IRLP Guidlines FAQ
The Internet Radio Linking Project (IRLP) is a radio
to radio linking network. In order to maintain this, certain
guidelines must be followed to ensure the network stays secure for
all IRLP nodes.
IRLP - Keeping the Radio
in Amateur Radio
Can I access IRLP from a computer?
All IRLP traffic must originate from a
locally received RF signal. This is the original principle design
criteria of the IRLP system. This is due to third party
regulations in some countries where IRLP is used that require that the
originating voice signal must be from another amateur. It prevents
non-amateur operators from transmitting over amateur frequencies. It
also promotes the use of radio in Amateur Radio, hence our motto
"Keeping the Radio in Amateur Radio".
Crosslinking is common. Can I configure an IRLP
node to allow a non-IRLP VoIP system access other IRLP Nodes?
Any crosslink traffic into IRLP must
not masquerade behind another IRLP node. In other words, an IRLP node
that allows other VoIP systems to access it must not allow users from
the other VoIP systems to dial into another IRLP node at the same time.
As well - any crosslinks between networks must be voluntarily dialed
into by all IRLP participants. In other words, all IRLP participants in
the crosslink must dial into the crosslink. The participants can not be
remotely called into the crosslink.
Can I design, write and implement custom code to add
features to my IRLP Node?
This is one of the powers of IRLP as
there have been many enhancements that had roots from users.
However any non-IRLP software must not cause problems to any IRLP node,
IRLP reflector, or IRLP server.
I know security encryption keys are required. Can
anyone request these authentication keys?
IRLP PGP keys are only assigned to users that support
IRLP, either by purchasing IRLP hardware or by making a donation to the
Donations need not be financial, but should benefit the
network as a whole, not just a small group of users.
IRLP systems authenticate using a public/private key
pair. This pair of keys allows a secure method of determining the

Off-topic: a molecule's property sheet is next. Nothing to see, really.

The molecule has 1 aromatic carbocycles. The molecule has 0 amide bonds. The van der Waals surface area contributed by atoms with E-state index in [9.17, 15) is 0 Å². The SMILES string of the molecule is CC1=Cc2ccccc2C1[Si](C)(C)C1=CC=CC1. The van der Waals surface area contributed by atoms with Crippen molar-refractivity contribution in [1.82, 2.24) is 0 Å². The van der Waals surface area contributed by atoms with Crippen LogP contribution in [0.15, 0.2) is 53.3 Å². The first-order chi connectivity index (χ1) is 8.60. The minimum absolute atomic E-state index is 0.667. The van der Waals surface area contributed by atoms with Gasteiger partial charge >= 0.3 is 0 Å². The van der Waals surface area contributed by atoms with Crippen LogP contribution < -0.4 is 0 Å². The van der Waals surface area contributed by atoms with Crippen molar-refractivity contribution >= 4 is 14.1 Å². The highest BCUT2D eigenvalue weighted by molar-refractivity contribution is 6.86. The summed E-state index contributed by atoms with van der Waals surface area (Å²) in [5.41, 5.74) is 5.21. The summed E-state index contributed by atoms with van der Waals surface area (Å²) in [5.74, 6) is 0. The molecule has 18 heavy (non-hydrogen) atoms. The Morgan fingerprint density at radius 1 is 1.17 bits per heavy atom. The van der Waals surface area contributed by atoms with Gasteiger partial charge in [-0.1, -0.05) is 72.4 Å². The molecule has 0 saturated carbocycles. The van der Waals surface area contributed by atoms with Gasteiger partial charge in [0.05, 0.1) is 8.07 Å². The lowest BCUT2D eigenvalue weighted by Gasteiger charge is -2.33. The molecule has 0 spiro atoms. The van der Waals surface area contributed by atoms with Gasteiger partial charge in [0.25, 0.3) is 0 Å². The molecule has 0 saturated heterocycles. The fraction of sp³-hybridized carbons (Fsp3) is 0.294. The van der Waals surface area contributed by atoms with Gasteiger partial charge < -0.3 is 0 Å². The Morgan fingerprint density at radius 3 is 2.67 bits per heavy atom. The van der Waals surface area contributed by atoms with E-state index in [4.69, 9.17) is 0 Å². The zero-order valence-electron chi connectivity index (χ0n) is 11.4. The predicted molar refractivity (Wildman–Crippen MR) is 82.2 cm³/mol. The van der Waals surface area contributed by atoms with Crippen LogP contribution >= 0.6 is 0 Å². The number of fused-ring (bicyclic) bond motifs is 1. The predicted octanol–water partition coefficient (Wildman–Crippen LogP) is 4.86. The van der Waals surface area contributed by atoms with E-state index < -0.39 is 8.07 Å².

identity of a node you are calling. These keys are registered with the
IRLP servers, and without the keys, there is no communication between
two IRLP nodes.
If a node is setup in a way that intentionally ignores
the guidelines, or if a PGP key is determined to be obtained through
fraudulent means, the PGP key will be removed, which will remove your
IRLP node from the system. This prevents non-compliant systems from
accessing the IRLP system.
Here are some scenarios..
Scenario Example - If there are a series of nodes
that are maintained as a separate "mini-network" through a reflector or
other bridging system, those nodes can run in any way you want, as long as
your modifications do not affect other nodes in the IRLP system, and the
intentions of the mini-network are known. An example of this is a system
where a published reflector channel supports Echolink, asterisk, and IRLP.
As long as non-participating nodes can not be remotely and involuntarily
dialed into the system, there is no breach of the guidelines.
Scenario Example - A large net is being run on an IRLP reflector for
the Space Shuttle launch. An IRLP node (not the conference reflector) sets
up a system, using specialized software, which allows people from Echolink
to dial in and talk on the net. This is an example of a crosslink, and is a
breach of the guidelines.
Footnote - The IRLP system is supported by volunteers. Any problems
that come about because of installing additional software to your node are
difficult for the volunteers to support. Volunteers will help out where they
can, but they can not help out in most cases.
Also, volunteers contribute their time and services with
the expectation that the nodes they are assisting are not closed to the rest
of the network.